Dictionary > English Dictionary > Definition, synonym and antonym of hole
Meaning of hole by Wiktionary Dictionary



    Middle English, from Old English hol 'orifice, hollow place', from Proto-Germanic *hulan ( compare Middle Dutch hool, German Höhle, Old Norse holr ), noun form of Proto-Germanic *hulaz 'hollow'. More at hollow .


    • ( RP ) IPA: /həʊl/, X-SAMPA: /h@Ul/
    • ( US ) enPR: hōl, IPA: /hoʊl/, X-SAMPA: /hoUl/
    • Rhymes: -əʊl
    • Homophone: whole ( depends on accent )


    hole ( plural: holes )

    1. A hollow spot in a surface .
      Get some popcorn out of that popcorn bucket hole .
    2. An opening in a solid .
      There’s a hole in my bucket .
    3. ( golf ) A subsurface standard-size hole, also called cup, hitting the ball into which is the object of play. Each hole, of which there are usually eighteen as the standard on a full course, is located on a prepared surface, called the green, of a particular type grass .
    4. ( golf ) The part of a game in which a player attempts to hit the ball into one of the holes .
      I played 18 holes yesterday. The second hole today cost me three strokes over par .
    5. ( archaeology, slang ) An excavation pit or trench .
    6. ( figuratively ) A weakness, a flaw
      I have found a hole in your argument .
    7. ( informal ) A container or receptacle .
      car hole; brain hole
    8. ( physics ) In semiconductors, a lack of an electron in an occupied band behaving like a positively charged particle .
    9. ( computing ) A security vulnerability in software which can be taken advantage of by an exploit .
    10. ( slang anatomy ) An orifice, in particular the anus .
    11. ( informal ) A high-security prison cell, often used as punishment .
    12. ( slang ) An undesirable place to live or visit; a hovel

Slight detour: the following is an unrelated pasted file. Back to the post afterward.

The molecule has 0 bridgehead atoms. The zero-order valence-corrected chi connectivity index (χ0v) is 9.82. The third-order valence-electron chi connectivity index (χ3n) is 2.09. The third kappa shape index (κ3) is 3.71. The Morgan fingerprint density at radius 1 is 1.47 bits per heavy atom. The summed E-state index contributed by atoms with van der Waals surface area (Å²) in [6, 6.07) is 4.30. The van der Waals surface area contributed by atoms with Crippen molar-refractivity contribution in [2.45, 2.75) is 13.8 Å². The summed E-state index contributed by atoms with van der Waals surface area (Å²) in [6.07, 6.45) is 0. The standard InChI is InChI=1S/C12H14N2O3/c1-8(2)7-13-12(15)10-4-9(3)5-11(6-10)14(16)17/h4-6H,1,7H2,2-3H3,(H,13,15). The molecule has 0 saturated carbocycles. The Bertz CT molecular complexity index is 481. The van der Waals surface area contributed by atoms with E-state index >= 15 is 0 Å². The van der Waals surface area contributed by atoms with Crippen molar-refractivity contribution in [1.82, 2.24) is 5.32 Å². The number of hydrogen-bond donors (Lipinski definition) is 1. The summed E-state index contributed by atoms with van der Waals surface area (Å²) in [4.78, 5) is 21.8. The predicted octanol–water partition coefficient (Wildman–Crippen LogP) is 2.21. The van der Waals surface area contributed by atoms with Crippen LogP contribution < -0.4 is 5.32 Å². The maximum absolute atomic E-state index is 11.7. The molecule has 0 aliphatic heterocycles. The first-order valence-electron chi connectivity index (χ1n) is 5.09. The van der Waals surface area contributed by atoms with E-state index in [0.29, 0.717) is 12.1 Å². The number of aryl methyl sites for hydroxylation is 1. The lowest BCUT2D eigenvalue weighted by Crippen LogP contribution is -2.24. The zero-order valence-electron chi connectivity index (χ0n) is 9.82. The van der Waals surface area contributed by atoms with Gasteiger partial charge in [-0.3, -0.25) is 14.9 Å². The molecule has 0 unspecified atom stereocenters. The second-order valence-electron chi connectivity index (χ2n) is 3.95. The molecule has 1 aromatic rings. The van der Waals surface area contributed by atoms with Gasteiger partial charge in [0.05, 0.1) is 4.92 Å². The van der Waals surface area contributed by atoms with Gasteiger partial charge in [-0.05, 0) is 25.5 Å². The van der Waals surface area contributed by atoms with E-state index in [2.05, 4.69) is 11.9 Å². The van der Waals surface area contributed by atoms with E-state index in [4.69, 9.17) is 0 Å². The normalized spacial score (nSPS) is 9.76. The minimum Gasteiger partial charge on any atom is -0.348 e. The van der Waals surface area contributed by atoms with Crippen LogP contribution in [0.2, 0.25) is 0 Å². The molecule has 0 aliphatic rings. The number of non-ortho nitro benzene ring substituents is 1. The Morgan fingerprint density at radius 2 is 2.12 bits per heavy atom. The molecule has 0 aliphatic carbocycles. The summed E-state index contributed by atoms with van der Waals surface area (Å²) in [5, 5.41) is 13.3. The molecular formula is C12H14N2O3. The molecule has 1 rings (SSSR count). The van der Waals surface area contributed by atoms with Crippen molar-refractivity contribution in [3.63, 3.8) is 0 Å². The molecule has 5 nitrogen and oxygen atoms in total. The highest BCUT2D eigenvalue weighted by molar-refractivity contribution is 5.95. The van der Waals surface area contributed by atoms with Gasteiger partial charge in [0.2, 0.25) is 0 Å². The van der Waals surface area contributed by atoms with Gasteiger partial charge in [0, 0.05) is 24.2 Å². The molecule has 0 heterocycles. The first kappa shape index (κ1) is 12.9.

His apartment is a hole!
    13. ( baseball ) The rear portion of the defensive team between the shortstop and the third baseman .
      The shortstop ranged deep into the hole to make the stop .


    • See also Wikisaurus:hole


    hole ( third-person singular simple present holes present participle holing, simple past and past participle holed )

    1. ( transitive ) To make holes in ( an object or surface ) .
      Shrapnel holed the ship's hull .
    2. ( transitive, by extension ) To destroy .
      She completely holed the argument .
    3. To go or get into a hole .
      ( Can we find and add a quotation of Ben Jonson to this entry? )

    Derived terms


    • OHLE

Explanation of hole by Wordnet Dictionary


    1. make holes in

    2. hit the ball into the hole

    1. an opening deliberately made in or through something

    2. one playing period ( from tee to green ) on a golf course

    3. he played 18 holes
    4. informal terms for the mouth

    5. an opening into or through something

    6. a depression hollowed out of solid matter

    7. an unoccupied space

    8. informal terms for a difficult situation

    9. a fault

    10. he shot holes in my argument

    Definition of hole by GCIDE Dictionary


    1. Hole ( hōl ), a. Whole. [Obs.] Chaucer.

    2. Hole ( hōl ), n. [OE. hol, hole, AS. hol, hole, cavern, from hol, a., hollow; akin to D. hol, OHG. hol, G. hohl, Dan. huul hollow, hul hole, Sw. hål, Icel. hola; prob. from the root of AS. helan to conceal. See Hele, Hell, and cf. Hold of a ship.]
      1. A hollow place or cavity; an excavation; a pit; an opening in or through a solid body, a fabric, etc.; a perforation; a rent; a fissure.

      The holes where eyes should be. Shak.

      The blind walls

      Were full of chinks and holes. Tennyson.

      The priest took a chest, and bored a hole in the lid. 2 Kings xii. 9.

      2. An excavation in the ground, made by an animal to live in, or a natural cavity inhabited by an animal; hence, a low, narrow, or dark lodging or place; a mean habitation. Dryden.

      The foxes have holes, . . . but the Son of man hath not where to lay his head. Luke ix. 58.

      3. ( Games ) A small cavity used in some games, usually one into which a marble or ball is to be played or driven; hence, a score made by playing a marble or ball into such a hole, as in golf. ( Fives ) At Eton College, England, that part of the floor of the court between the step and the pepperbox.

      Syn. -- Hollow; concavity; aperture; rent; fissure; crevice; orifice; interstice; perforation; excavation; pit; cave; den; cell.

      Hole and corner, clandestine, underhand. [Colloq.] “The wretched trickery of hole and corner buffery.” Dickens. -- Hole board ( Fancy Weaving ), a board having holes through which cords pass which lift certain warp threads; -- called also compass board.

    3. Hole v. t. [AS. holian. See Hole, n.]
      1. To cut, dig, or bore a hole or holes in; as, “to hole a post for the insertion of rails or bars”. Chapman.

      2. To drive into a hole, as an animal, or a billiard ball.

    4. Hole, v. i. To go or get into a hole. B. Jonson.